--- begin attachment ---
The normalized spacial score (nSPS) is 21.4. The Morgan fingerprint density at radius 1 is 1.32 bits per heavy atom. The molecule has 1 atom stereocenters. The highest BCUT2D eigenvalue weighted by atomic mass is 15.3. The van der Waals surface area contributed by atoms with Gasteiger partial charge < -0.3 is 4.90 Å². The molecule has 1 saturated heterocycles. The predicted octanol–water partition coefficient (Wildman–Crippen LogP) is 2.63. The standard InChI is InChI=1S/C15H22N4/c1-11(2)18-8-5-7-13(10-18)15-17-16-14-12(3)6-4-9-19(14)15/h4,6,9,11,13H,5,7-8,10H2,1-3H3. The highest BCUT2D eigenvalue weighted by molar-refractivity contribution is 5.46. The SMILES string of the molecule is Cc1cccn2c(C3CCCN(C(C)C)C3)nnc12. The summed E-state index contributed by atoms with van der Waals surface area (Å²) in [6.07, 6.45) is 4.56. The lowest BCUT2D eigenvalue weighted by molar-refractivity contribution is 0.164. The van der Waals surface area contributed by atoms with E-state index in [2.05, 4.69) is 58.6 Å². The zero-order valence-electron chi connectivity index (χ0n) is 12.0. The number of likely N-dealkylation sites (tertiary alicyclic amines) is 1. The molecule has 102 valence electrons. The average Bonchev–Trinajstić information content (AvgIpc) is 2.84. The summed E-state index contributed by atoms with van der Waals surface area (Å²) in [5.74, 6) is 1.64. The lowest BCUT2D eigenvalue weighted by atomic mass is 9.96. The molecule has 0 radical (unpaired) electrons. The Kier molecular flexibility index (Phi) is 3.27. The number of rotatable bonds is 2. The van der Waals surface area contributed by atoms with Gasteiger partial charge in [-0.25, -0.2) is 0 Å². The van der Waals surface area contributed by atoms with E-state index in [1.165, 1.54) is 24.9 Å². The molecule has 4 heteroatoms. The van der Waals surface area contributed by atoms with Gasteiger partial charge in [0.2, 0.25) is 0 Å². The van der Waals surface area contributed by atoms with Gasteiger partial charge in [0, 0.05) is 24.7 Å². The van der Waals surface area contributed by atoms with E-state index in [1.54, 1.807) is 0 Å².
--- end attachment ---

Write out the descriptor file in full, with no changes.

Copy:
The normalized spacial score (nSPS) is 21.4. The Morgan fingerprint density at radius 1 is 1.32 bits per heavy atom. The molecule has 1 atom stereocenters. The highest BCUT2D eigenvalue weighted by atomic mass is 15.3. The van der Waals surface area contributed by atoms with Gasteiger partial charge < -0.3 is 4.90 Å². The molecule has 1 saturated heterocycles. The predicted octanol–water partition coefficient (Wildman–Crippen LogP) is 2.63. The standard InChI is InChI=1S/C15H22N4/c1-11(2)18-8-5-7-13(10-18)15-17-16-14-12(3)6-4-9-19(14)15/h4,6,9,11,13H,5,7-8,10H2,1-3H3. The highest BCUT2D eigenvalue weighted by molar-refractivity contribution is 5.46. The SMILES string of the molecule is Cc1cccn2c(C3CCCN(C(C)C)C3)nnc12. The summed E-state index contributed by atoms with van der Waals surface area (Å²) in [6.07, 6.45) is 4.56. The lowest BCUT2D eigenvalue weighted by molar-refractivity contribution is 0.164. The van der Waals surface area contributed by atoms with E-state index in [2.05, 4.69) is 58.6 Å². The zero-order valence-electron chi connectivity index (χ0n) is 12.0. The number of likely N-dealkylation sites (tertiary alicyclic amines) is 1. The molecule has 102 valence electrons. The average Bonchev–Trinajstić information content (AvgIpc) is 2.84. The summed E-state index contributed by atoms with van der Waals surface area (Å²) in [5.74, 6) is 1.64. The lowest BCUT2D eigenvalue weighted by atomic mass is 9.96. The molecule has 0 radical (unpaired) electrons. The Kier molecular flexibility index (Phi) is 3.27. The number of rotatable bonds is 2. The van der Waals surface area contributed by atoms with Gasteiger partial charge in [-0.25, -0.2) is 0 Å². The van der Waals surface area contributed by atoms with E-state index in [1.165, 1.54) is 24.9 Å². The molecule has 4 heteroatoms. The van der Waals surface area contributed by atoms with Gasteiger partial charge in [0.2, 0.25) is 0 Å². The van der Waals surface area contributed by atoms with Gasteiger partial charge in [0, 0.05) is 24.7 Å². The van der Waals surface area contributed by atoms with E-state index in [1.54, 1.807) is 0 Å².